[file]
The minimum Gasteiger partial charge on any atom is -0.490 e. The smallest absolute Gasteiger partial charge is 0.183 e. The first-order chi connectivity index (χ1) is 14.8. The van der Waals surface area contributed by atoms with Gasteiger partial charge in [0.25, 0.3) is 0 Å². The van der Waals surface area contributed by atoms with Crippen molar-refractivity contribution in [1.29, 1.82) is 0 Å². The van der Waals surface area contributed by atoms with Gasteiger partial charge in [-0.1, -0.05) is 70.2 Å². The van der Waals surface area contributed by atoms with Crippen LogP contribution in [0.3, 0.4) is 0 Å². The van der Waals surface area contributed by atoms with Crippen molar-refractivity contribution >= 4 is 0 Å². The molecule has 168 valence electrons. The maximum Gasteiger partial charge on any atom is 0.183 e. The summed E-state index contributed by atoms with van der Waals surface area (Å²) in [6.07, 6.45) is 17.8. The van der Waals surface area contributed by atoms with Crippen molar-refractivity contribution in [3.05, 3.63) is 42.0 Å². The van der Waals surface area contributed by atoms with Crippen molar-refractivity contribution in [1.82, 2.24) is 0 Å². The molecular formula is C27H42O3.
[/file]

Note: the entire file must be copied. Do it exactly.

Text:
The minimum Gasteiger partial charge on any atom is -0.490 e. The smallest absolute Gasteiger partial charge is 0.183 e. The first-order chi connectivity index (χ1) is 14.8. The van der Waals surface area contributed by atoms with Gasteiger partial charge in [0.25, 0.3) is 0 Å². The van der Waals surface area contributed by atoms with Crippen molar-refractivity contribution in [1.29, 1.82) is 0 Å². The van der Waals surface area contributed by atoms with Gasteiger partial charge in [-0.1, -0.05) is 70.2 Å². The van der Waals surface area contributed by atoms with Crippen LogP contribution in [0.3, 0.4) is 0 Å². The van der Waals surface area contributed by atoms with Crippen molar-refractivity contribution >= 4 is 0 Å². The molecule has 168 valence electrons. The maximum Gasteiger partial charge on any atom is 0.183 e. The summed E-state index contributed by atoms with van der Waals surface area (Å²) in [6.07, 6.45) is 17.8. The van der Waals surface area contributed by atoms with Crippen molar-refractivity contribution in [3.05, 3.63) is 42.0 Å². The van der Waals surface area contributed by atoms with Crippen molar-refractivity contribution in [1.82, 2.24) is 0 Å². The molecular formula is C27H42O3.